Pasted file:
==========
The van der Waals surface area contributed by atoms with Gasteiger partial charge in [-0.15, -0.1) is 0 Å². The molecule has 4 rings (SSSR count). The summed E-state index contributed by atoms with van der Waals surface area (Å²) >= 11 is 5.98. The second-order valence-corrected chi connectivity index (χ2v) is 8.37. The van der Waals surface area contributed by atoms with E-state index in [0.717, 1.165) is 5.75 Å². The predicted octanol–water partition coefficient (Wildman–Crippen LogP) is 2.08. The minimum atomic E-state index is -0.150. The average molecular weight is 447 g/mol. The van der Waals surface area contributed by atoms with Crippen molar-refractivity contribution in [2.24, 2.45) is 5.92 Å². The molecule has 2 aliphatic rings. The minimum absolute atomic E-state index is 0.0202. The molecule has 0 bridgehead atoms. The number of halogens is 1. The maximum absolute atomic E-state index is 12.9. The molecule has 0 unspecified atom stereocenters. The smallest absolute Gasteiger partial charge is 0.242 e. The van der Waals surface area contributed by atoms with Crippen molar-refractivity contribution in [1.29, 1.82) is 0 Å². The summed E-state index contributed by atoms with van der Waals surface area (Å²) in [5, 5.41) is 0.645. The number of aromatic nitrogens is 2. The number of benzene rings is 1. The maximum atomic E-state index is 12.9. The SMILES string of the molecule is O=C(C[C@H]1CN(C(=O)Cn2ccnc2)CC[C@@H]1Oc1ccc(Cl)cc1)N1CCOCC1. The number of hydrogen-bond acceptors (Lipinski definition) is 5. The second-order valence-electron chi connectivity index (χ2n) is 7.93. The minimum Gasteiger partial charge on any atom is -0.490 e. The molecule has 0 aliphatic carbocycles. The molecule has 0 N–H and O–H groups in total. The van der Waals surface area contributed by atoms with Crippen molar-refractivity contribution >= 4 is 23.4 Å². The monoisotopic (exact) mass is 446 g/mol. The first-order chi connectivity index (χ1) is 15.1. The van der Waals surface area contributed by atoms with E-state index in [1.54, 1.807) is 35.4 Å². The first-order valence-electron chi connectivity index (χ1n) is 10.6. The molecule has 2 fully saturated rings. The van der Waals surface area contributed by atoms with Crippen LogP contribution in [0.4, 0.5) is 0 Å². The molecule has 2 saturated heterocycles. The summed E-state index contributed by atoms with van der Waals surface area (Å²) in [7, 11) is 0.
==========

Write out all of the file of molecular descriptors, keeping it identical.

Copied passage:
The van der Waals surface area contributed by atoms with Gasteiger partial charge in [-0.15, -0.1) is 0 Å². The molecule has 4 rings (SSSR count). The summed E-state index contributed by atoms with van der Waals surface area (Å²) >= 11 is 5.98. The second-order valence-corrected chi connectivity index (χ2v) is 8.37. The van der Waals surface area contributed by atoms with E-state index in [0.717, 1.165) is 5.75 Å². The predicted octanol–water partition coefficient (Wildman–Crippen LogP) is 2.08. The minimum atomic E-state index is -0.150. The average molecular weight is 447 g/mol. The van der Waals surface area contributed by atoms with Crippen molar-refractivity contribution in [2.24, 2.45) is 5.92 Å². The molecule has 2 aliphatic rings. The minimum absolute atomic E-state index is 0.0202. The molecule has 0 bridgehead atoms. The number of halogens is 1. The maximum absolute atomic E-state index is 12.9. The molecule has 0 unspecified atom stereocenters. The smallest absolute Gasteiger partial charge is 0.242 e. The van der Waals surface area contributed by atoms with Crippen molar-refractivity contribution in [1.29, 1.82) is 0 Å². The summed E-state index contributed by atoms with van der Waals surface area (Å²) in [5, 5.41) is 0.645. The number of aromatic nitrogens is 2. The number of benzene rings is 1. The maximum atomic E-state index is 12.9. The SMILES string of the molecule is O=C(C[C@H]1CN(C(=O)Cn2ccnc2)CC[C@@H]1Oc1ccc(Cl)cc1)N1CCOCC1. The number of hydrogen-bond acceptors (Lipinski definition) is 5. The second-order valence-electron chi connectivity index (χ2n) is 7.93. The minimum Gasteiger partial charge on any atom is -0.490 e. The molecule has 0 aliphatic carbocycles. The molecule has 0 N–H and O–H groups in total. The van der Waals surface area contributed by atoms with Crippen molar-refractivity contribution >= 4 is 23.4 Å². The monoisotopic (exact) mass is 446 g/mol. The first-order chi connectivity index (χ1) is 15.1. The van der Waals surface area contributed by atoms with E-state index in [1.54, 1.807) is 35.4 Å². The first-order valence-electron chi connectivity index (χ1n) is 10.6. The molecule has 2 fully saturated rings. The van der Waals surface area contributed by atoms with Crippen LogP contribution in [0.4, 0.5) is 0 Å². The molecule has 2 saturated heterocycles. The summed E-state index contributed by atoms with van der Waals surface area (Å²) in [7, 11) is 0.